Here’s to good wine, good food & good friends…
I received this as a Christmas gift in 2013 (yeah I know – what took me so long?) and has a delectable blend of Petit Verdot, Cabernet Franc, Zinfandel, Cabernet Sauvignon, Petit Sirah, Merlot & Sangiovese grape varietals from Sonoma County (56%), Joaquin County (23%) and Napa County (21%) which yielded a deep garnet color with an alcohol by volume of 14.5%.
On the nose were aromas of blackberry, blueberry, boysenberry & mulberry. On the palate were a variety of flavors and each time I sipped the wine I got a different combination which was quite a surprise and a fun experience. In addition to the blueberry, blackberry, boysenberry & mulberry flavors I found spice and caramel mixed in with the blackberry combination with nuances of leather, tobacco & pepper – but not always the same.
We paired this with ziti & marinara sauce with Romano & Parmesan cheeses, a side green salad sans Italian bread (which I really missed) and had it on the deck. I’m not sure if the bottle returned to the pantry (where all my opened wines find their resting place) or it was emptied while enjoying it on the deck.
I don’t have a price for you on this wine as it was a gift, but whatever the price, it was worth it – don’t be afraid to bring this to the party and have it be the first one opened.
Here’s to good wine, good food and good friends…
Summer has finally arrived here in the Northeast. Mother nature certainly took her time – but I’m grateful. Although many believe a clean, crisp white wine fits the bill for a sipping wine while relaxing on the deck with the ideal temperatures and humidity, I still like my reds. The Luscious Scarlett is a South African Stellenbosch blend of 56% Shiraz and 44% Cabernet Sauvignon.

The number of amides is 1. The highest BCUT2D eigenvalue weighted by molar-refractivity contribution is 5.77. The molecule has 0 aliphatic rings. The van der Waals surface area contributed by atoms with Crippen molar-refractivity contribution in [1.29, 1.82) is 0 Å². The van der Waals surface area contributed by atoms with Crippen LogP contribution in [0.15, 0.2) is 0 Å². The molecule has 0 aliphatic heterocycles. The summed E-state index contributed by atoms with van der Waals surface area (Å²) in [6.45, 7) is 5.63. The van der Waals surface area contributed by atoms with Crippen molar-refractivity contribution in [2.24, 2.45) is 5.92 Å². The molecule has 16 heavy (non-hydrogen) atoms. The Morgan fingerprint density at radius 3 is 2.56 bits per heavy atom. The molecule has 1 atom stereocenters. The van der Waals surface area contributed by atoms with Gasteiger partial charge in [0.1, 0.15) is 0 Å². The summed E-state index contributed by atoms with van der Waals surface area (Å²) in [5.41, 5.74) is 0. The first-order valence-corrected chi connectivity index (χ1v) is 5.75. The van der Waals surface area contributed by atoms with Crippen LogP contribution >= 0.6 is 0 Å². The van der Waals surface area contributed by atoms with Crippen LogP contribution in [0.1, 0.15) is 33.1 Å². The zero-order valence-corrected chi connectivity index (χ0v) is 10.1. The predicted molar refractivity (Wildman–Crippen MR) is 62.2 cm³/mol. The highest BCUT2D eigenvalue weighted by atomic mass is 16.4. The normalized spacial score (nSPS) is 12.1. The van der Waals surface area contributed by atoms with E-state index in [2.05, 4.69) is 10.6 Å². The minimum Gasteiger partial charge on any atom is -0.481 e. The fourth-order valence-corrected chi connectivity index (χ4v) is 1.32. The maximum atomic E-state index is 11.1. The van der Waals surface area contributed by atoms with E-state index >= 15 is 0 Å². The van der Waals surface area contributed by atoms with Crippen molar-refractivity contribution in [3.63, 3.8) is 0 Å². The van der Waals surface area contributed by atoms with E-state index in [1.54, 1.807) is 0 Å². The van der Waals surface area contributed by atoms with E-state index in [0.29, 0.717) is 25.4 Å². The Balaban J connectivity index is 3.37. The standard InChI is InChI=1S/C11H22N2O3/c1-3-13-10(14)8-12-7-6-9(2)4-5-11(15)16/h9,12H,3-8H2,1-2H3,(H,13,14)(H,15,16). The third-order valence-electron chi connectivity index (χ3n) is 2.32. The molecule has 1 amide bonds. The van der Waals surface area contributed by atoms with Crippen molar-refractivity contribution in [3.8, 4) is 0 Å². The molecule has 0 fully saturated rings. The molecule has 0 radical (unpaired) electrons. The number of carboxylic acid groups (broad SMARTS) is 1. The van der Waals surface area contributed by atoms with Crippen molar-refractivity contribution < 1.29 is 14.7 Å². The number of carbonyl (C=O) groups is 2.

After aerating the wine I went through the ritual of swirling it several times while taking in the aromas each time. On the nose I found ripe plum, black cherry, blackberry, fig and anise. This took several moments as I was really enjoying swirling and sniffing. If anyone passing by would certainly think twice before knocking on the screen door. You know how we wine wannabes can be.
Now it was on to the flavors. Jammy plum, elderberry, boysenberry and fig on the palate with a nice peppery finish. Once the pepper dissipated a velvety chocolate truffle appeared on the back palate which was a nice surprise. It was a lot more than I envisioned – but isn’t that the best part of drinking wine?
Although I tend to drink a bit more white wine in the summer months I did relax on the deck with a glass of this wine reading Wine & War by Don & Petie Kladstrup and their description of the battle for France’s greatest treasure during WWII – wine!
The wine sells for around $14 and the ABV is 14%. Anytime you get a decent wine for under $15 it’s usually worth it.
Here’s to good wine, good food & good friends…
Here is another selection I received from Naked Wines. I was mildly surprised with the Jacqueline Bahue Rosé I reviewed a couple of posts ago. And I’m not a real big Rosé fan but hope to try this one again in the summer while out on the deck.
Well, back to this red blend and I’m not sure what this wine’s blend varietals are but I’d guess it contains the major varietals we all see in most red blends. This opened on the nose with mostly a black berry aroma with a hint of Bing cherry. The flavors were of black berry with hints of berry jam and black cherry. There was some oak in the flavor.